The Top Theories on Why Machu Picchu Was Built

Anyone headed to Machu Picchu always asks the same question: “What was Machu Picchu for?” People see the incredible photos, hear about others’ experiences, know that it houses significant Inca ruins, but when it comes down to the time to visit they usually realize they aren’t sure what it originally was. Don’t worry- nobody knows.

Part of Machu Picchu’s allure is its mystery. Its creation alone remains an unfathomable feat based on the time period, and many archaeological discoveries at the site remain largely unexplained. We actually know so little for sure about Machu Picchu, we don’t even have a solid answer on why it was built or what it was fore. So when you find yourself asking that question as you travel to this Wonder of the World, know you’re not alone.

Read more: The Different Treks on Top of Machu Picchu

Of course, like any oft-asked question, there are a million theories awaiting you. So to help you uncover some of the mystery, we’ve compiled the most popular theories on Machu Picchu’s origin, creation and tentative answers to the question of, Why was Machu Picchu built in the first place?

  • Machu Picchu was a holy nunnery or woman’s retreat

Originally, one of Hiram Bingham’s theories was that Machu Picchu was a woman’s retreat, based on the holy features of the site and the incorrect belief that a majority of the skeletons found at the site were women. Later research by anthropologist John Verano shows that actually half of the skeletons belonged to men. Researchers at the time perhaps incorrectly assumed they were all women due to the smaller size of these Andean skeletons compared to European and African discoveries that had been more widely studied at that point in time. While some still mention this theory, historians now agree that the evidence no longer supports this.

  • Machu Picchu was a holy haven for pilgrimages

One theory has proposed that Machu Picchu was part of an Incan ritual that involved making a pilgrimage from Cusco to Machu Picchu. Proponents of this theory believe it was meant to replicate the mythical journey that Incas believed their ancestors made from the Island of the Sun in Lake Titicaca. Giulio Magli, the Italian archaeological astronomer who proposed this theory, said that the pilgrimage would conclude at the highest peak in the main ruins- on the steps leading up to the Intihuatana stone.

In fact, Magli has suggested that the entire site itself is a scaled-down replica of a landscape from Inca religion.

  • Machu Picchu was built in honor of a sacred landscape

If you’ve seen a photo of Machu Picchu, you’ve probably noticed that it sits in a very unusual location. A feat for the time period, somehow this massive citadel was built perched on a mountaintop, the base of which is encircled by the Urubamba River. When inside the citadel, you’ll notice that where the sun rises and sets perfectly aligns with religiously significant mountains during solstices and equinoxes. Multiple windows in the temples and rooms inside the ruins are clearly designed to line up with the sun and moon during these astrological events. Considering that the Incas worshipped the sun, this seems to be more than coincidence, suggesting that it was built to honor this special setting.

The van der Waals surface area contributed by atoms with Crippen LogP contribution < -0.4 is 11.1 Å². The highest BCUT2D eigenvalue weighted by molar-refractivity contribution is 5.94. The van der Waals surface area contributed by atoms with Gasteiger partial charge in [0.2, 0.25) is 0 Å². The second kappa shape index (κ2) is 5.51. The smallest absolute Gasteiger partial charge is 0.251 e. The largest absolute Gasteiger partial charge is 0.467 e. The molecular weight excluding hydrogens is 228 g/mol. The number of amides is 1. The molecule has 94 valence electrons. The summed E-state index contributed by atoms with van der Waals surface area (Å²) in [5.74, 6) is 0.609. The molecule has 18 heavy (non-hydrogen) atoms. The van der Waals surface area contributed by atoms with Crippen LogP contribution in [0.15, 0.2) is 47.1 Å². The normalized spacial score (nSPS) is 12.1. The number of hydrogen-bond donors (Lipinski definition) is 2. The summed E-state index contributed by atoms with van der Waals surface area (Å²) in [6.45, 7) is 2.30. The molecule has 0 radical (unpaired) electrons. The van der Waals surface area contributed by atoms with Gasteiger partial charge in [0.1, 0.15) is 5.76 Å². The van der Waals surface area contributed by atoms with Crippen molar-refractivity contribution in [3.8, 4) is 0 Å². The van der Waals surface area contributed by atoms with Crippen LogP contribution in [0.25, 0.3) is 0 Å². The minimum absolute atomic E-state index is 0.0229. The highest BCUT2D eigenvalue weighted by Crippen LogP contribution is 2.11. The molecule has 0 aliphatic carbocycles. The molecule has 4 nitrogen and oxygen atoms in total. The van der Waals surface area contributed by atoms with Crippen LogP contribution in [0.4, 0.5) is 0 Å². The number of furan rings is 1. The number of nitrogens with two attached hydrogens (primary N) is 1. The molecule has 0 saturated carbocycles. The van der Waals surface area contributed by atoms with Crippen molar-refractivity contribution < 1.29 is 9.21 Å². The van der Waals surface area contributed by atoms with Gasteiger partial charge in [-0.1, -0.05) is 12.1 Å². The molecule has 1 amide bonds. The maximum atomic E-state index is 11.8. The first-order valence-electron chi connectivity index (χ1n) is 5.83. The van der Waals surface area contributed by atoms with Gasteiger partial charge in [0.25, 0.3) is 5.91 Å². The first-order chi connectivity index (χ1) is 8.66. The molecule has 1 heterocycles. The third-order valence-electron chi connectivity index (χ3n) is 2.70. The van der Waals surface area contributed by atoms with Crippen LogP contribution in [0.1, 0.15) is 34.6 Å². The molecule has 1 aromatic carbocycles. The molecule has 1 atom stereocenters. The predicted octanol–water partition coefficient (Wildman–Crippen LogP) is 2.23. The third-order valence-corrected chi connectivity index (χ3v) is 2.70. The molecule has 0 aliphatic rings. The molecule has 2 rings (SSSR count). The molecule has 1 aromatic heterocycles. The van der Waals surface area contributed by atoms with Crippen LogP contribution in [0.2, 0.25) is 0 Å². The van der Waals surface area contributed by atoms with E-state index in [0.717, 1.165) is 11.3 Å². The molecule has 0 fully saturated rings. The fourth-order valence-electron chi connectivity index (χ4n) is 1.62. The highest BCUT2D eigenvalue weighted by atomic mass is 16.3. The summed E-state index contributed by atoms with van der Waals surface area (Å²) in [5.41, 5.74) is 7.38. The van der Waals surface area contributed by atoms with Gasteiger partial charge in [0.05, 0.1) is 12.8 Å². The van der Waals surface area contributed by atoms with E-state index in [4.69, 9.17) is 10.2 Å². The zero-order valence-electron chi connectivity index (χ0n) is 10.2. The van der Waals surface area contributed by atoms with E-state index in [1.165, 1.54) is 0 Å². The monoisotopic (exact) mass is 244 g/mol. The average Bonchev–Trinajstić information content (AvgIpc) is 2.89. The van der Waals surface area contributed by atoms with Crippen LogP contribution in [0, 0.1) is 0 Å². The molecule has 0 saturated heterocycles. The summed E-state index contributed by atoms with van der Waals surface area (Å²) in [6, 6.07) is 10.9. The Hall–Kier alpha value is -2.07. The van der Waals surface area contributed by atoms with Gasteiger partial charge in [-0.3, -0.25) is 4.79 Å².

• Machu Picchu was a royal retreat

Perhaps the most widely accepted theory (currently), many believe the site was built as a retreat for Inca royalty to come relax, hunt and entertain guests. The layout of the citadel suggests it was not lived in full time, supporting the idea that it was the 15th-century Inca Emperor Pachacuti.

Furthermore, the Verano studies on the skeletons that disproved the “woman’s retreat theory” has actually helped support this theory. Verano says that the skeletons belonging to men, women and children likely represent helpers who were brought in from throughout the Inca Empire to serve as the staff of the retreat, responsible for cooking, growing the crops, and cleaning.

This theory is further supported by a 16th century Spanish document that referred to a royal estate called Picchu, mapped in the same general area as Machu Picchu.

  • Machu Picchu was built by aliens, not the Incas

Understandably, this is the theory that receives the least scientific support, yet it wouldn’t be a post on the theories of why and how Machu Picchu was built without mentioning this classic. In fewer words, many believe that due to many historians awe that such a city was built with such advanced methods for the time, it probably wasn’t built by the Incas and must be the work of aliens. We’ll let you assume how many currently support this theory

So…what’s the answer? Have we decided why Machu Picchu was built? Unfortunately, no. Most agree on theory number 4, that Machu Picchu was built as a royal retreat, however many also consider that it may have had more purposes than that. Clearly built in perfect harmony with the natural landscape and having functions ranging from spiritual to agricultural to administrative, it doesn’t seem we’ll completely rule any of them out any time soon (well, except the aliens one). Perhaps the best education in understanding it now is to visit and see for yourself! Make sure to travel with a knowledgeable tour guide who can point out all of the features and explain the significant aspects mentioned above.

You can make arrangements for one of our tour guides to show you around by contacting us here, or check out our current travel packages for all of your Machu Picchu, Cusco and Peru travel needs. We’ll always send you with informative, English-speaking local guides who can share the rich history of Peru with you!